2018 Mustang New Car Test Drive
The Mustang was redesigned for 2015, featuring an independent suspension to replace the live axle in the rear end, and introducing a turbocharged four-cylinder in addition to the V6 and V8 engines. Actually, it was a return of the four-cylinder turbo, but since the original was decades ago and ahead of its time, and not particularly successful except as a pioneer, it almost doesn't count.
Like it did 50 years ago, the Mustang comes as a Fastback coupe, convertible, and high-performance Shelby 350GT. It's still a 2+2 at heart, although now it's nearly as big as a midsize Ford Fusion, at 188.3 inches long on a 107.1-inch wheelbase. That gives it far more interior room than its arch-rival the Chevrolet Camaro. That said, calling it a 2+2 might be generous, as only two small people can fit in the rear.
The 2017 Mustang hasn't changed much since its introduction as a 2015 model, remaining the best Mustang ever. The 2017 Mustang outclasses the pre-2015 Mustang, with beautiful control and stability. (Note: A revised Mustang is being introduced for the 2018 model year, with freshened styling, updated technology and improved performance.)
The 2017 Mustang offers a choice of four engines. The EcoBoost 2.3-liter four-cylinder uses a twin-scroll turbo and direct injection, to make an entertaining 310 horsepower and 320 pound-feet of torque. That's more than the V8 of not long ago. Mustang Eco models come with this engine.
Even though the 3.7-liter V6 makes a solid 300 horsepower, it's not treated with any fanfare by Ford. They mostly send it to rental-car fleets, and sell it to buyers who care more about Mustang coolness than performance. We'd call the engine's image long-suffering.
The 5.0-liter V8 has 435 horsepower and 400 pound-feet of torque, more than expected from a 5.0-liter. It's a great engine. The Mustang GT can shoot to 60 miles per hour in 4.5 seconds and reach 155 miles per hour. The Mustang GT is what the Mustang is all about and it's the one to buy.
Unless, of course, you opt for the Shelby GT350, with a 5.2-liter V8 that runs in rarified air.
The four-cylinder EcoBoost gets the best mileage with an EPA-rated 21/30 mpg City/Highway, or 24 miles per gallon Combined, with a manual transmission. The convertible and automatic get 1 mpg less on the EPA Combined city and highway rating. The V6 gets 18/27/21 mpg City/Highway/Combined with either the automatic or manual. The V8 rates 15/25/18 mpg with either transmission. The Shelby GT350 scores 14/21/16 mpg.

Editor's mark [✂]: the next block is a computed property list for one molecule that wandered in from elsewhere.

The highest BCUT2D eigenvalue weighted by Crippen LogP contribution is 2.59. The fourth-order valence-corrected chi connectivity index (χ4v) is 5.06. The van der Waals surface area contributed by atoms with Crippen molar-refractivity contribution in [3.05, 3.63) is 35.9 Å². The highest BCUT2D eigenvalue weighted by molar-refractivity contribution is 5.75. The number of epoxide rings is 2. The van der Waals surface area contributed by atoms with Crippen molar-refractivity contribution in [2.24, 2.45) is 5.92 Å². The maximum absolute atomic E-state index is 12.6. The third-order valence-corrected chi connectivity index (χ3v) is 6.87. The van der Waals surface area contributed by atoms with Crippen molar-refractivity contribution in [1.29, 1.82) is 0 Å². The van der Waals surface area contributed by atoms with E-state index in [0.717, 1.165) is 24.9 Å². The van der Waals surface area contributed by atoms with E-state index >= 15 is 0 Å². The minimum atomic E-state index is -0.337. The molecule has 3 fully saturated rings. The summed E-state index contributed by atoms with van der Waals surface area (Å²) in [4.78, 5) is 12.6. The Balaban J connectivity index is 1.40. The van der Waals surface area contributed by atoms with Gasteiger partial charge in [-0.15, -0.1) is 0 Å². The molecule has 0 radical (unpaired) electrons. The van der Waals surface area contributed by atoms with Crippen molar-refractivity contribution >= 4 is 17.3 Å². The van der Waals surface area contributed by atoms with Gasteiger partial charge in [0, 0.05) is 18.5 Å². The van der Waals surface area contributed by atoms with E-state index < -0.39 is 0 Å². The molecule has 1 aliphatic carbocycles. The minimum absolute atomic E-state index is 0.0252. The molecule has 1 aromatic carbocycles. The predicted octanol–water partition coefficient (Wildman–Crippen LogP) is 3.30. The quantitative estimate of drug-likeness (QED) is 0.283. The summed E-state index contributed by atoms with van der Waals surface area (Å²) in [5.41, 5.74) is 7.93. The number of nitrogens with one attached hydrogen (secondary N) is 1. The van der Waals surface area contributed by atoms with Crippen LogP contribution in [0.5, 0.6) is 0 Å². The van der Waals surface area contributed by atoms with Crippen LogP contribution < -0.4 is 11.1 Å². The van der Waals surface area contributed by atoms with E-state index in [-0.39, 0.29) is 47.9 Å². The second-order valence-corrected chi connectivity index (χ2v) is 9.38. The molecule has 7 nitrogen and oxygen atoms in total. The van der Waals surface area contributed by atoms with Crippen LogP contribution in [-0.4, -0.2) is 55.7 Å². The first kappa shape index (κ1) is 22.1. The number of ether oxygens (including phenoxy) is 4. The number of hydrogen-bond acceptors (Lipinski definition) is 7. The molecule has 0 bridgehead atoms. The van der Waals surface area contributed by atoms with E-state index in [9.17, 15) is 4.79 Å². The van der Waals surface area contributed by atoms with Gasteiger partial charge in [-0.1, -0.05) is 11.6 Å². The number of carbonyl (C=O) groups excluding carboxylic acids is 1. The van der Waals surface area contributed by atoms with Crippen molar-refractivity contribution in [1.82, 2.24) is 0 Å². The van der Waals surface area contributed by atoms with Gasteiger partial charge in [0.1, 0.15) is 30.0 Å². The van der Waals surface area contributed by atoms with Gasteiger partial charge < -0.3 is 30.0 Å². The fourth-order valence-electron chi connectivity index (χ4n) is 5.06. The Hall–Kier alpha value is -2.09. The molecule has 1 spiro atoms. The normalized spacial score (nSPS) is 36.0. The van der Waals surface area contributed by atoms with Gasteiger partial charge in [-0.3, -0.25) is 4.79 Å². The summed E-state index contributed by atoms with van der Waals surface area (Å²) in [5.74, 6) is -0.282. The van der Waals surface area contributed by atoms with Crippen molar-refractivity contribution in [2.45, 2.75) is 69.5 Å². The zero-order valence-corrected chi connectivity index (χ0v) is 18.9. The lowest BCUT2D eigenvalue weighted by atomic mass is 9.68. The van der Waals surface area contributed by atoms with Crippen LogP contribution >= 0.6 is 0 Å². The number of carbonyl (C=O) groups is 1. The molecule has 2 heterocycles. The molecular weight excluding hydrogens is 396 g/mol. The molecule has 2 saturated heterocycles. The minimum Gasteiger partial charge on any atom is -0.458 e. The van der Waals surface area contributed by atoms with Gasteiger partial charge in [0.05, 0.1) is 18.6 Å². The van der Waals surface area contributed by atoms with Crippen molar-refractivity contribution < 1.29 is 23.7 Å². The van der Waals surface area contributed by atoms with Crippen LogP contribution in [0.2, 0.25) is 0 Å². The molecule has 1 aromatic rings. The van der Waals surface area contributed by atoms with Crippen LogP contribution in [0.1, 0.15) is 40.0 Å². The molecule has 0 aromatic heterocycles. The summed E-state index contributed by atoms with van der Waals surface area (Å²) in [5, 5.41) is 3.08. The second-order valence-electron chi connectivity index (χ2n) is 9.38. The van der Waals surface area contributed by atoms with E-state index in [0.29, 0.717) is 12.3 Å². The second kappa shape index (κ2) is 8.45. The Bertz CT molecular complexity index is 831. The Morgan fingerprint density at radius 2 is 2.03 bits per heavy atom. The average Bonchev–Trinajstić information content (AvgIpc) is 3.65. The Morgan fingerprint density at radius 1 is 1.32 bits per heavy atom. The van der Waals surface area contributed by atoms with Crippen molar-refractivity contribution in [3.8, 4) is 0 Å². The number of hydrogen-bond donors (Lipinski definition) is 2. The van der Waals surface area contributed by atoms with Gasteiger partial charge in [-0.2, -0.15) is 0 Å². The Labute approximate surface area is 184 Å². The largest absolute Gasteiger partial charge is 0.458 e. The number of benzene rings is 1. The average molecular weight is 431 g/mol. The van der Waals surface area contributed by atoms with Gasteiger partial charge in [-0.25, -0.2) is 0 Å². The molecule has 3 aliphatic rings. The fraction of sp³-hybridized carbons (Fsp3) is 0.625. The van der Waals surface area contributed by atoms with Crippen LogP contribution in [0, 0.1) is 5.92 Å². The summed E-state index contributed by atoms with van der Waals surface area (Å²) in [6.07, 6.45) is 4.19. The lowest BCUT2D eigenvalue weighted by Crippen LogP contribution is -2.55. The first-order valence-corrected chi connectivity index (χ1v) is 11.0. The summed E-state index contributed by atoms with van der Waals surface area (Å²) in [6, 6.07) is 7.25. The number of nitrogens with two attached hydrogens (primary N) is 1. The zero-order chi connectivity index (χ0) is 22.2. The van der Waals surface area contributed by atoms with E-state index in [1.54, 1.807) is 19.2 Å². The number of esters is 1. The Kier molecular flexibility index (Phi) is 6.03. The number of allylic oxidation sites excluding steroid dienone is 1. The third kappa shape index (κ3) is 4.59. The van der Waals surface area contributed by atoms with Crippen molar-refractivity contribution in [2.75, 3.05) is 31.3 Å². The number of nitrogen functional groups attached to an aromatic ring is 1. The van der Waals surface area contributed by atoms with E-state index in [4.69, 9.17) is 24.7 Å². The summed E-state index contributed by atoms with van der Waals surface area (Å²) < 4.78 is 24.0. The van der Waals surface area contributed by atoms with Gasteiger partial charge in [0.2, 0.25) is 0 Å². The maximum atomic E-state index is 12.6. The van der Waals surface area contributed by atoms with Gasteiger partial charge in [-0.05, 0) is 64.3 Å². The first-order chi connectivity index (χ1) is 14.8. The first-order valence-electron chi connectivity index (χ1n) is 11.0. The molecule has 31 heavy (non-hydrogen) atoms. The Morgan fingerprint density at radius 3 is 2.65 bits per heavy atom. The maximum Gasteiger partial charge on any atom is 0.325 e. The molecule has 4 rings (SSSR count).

The Mustang coupe earns five stars across the board in crash testing by the NHTSA, and mostly the top Good ratings from the IIHS, but only Acceptable in the difficult small-overlap test that simulates hitting a pole on a front corner.
The 2017 Ford Mustang coupe ($24,645) and convertible ($30,145) come standard with the V6 engine, 6-speed manual transmission and cloth upholstery.
A 6-speed automatic ($1195) is available on all models except GT350. Standard equipment includes power windows/locks/mirrors, air conditioning, cruise control, 50/50-split folding rear seat, AM/FM/CD player with two USB ports and an aux input, Bluetooth with audio streaming and voice control, rearview camera, and keyless ignition. A power driver seat, rear parking sensors and 18-inch wheels are optional. Ford's Sync 3 infotainment system is another feature that's either optional or only comes on the more expensive models. (All prices are MSRP and do not include destination charge.)
Mustang Eco models come with the turbocharged four-cylinder EcoBoost engine in coupe ($25,645) and convertible ($35,145) versions.
Mustang GT coupe ($32,645) features the V8 engine and comes with cloth upholstery. Mustang GT Premium coupe ($36,645) and Mustang Premium convertible ($42,145) get leather upholstery and other upgrades.
The Shelby GT350 ($54,295) comes only as a coupe.
Packages include a California Special ($1995) package for the GT Premium with ebony-painted machined alloy wheels, ebony leather with Miko suede, red contrast stitching, a special aluminum dash finish, hood striping, a strut tower brace, black-painted mirrors, and more stuff to add to the ebony. Performance Packages upgrade with a Torsen limited-slip differential, larger Pirelli P Zero tires (255/40R front, 275/40R rear), Brembo brakes, strut tower braces, and stiffer sway bars, springs and dampers. Reverse parking sensors are an option on most models, but safety features like adaptive cruise control, blind-spot monitors and forward-collision warning are only optional with the higher models.